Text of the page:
Now comes John Aziz of Azizonomics (via ZeroHedge) with an even more stunning chart of the fallout from Nixon's fateful move. Look how well wage growth tracked productivity growth until... 1971! And since then the middle class has fallen farther and farther behind as labor takes a smaller and smaller piece of the economic pie.
Well, my intuition says one thing — the change in trajectory correlates very precisely with the end of the Bretton Woods system. My intuition says that that event was a seismic shift for wages, for gold, for oil, for trade. The data seems to support that — the end of the Bretton Woods system correlates beautifully to a rise in income inequality, a downward shift in total factor productivity, a huge upward swing in credit creation, the beginning of financialisation, the beginning of a new stage in globalisation, and a myriad of other things.Nixon, and his demon spawn Greenspan and Bernanke, not only sparked easy-money-fueled insane levels of leverage leading to a series of sequentially greater and greater bubbles and crashes; there is also damning circumstantial evidence that they are responsible for the destruction of the middle class itself!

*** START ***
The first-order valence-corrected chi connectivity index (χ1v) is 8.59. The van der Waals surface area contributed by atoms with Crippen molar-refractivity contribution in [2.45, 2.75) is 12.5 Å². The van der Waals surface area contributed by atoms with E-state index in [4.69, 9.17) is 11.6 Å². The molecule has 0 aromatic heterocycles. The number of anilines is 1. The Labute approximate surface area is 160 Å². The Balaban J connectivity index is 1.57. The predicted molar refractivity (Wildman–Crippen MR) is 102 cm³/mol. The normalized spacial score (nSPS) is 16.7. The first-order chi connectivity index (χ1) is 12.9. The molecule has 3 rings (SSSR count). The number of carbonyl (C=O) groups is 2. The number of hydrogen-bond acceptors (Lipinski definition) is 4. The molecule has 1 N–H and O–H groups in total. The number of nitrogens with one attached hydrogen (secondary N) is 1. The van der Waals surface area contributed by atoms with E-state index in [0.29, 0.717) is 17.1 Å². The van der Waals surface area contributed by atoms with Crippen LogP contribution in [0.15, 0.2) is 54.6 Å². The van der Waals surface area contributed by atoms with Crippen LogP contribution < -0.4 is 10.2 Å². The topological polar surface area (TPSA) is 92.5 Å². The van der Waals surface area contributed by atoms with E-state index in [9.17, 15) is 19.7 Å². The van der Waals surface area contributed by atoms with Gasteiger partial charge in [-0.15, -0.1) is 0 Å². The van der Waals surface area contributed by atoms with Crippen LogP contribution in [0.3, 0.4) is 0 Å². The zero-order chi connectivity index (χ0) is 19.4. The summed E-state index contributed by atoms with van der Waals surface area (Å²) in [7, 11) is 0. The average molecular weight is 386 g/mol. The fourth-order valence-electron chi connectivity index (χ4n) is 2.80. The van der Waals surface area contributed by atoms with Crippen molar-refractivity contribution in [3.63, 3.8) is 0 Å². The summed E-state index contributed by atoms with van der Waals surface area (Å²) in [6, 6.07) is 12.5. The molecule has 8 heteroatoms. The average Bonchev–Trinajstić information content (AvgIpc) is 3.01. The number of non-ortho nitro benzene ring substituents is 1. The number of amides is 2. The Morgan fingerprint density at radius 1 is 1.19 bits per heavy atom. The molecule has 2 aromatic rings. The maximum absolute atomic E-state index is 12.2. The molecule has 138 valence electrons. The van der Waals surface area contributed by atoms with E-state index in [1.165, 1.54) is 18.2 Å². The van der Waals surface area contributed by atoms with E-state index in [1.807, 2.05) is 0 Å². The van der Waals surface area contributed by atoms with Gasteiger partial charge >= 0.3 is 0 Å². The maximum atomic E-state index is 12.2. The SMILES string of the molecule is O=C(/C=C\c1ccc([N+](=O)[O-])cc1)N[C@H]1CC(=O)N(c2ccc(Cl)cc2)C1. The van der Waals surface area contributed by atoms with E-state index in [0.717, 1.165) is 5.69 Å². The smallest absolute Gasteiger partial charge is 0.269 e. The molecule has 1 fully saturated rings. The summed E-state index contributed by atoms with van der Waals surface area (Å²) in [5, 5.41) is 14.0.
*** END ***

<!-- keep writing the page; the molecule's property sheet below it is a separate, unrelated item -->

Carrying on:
What happened in the late 70s and early 80s was a blip caused by the (very real) drop-off in American [oil] reserves, and the (in my view, psychological — considering that global proven oil reserves continue to rise to the present day) drop-off in global production.
But while oil production recovered and prices fell, wages continued to stagnate. This suggests very strongly to me that the long-term issue was not an oil shock, but the fundamental change in the nature of the global trade system and the nature of money that took place in 1971 when Richard Nixon ended Bretton Woods.
I'd be very interested to hear your thoughts on the transmission mechanism for this phenomenon. Could it just be that inflation and easy money make capital investment more attractive than hiring?
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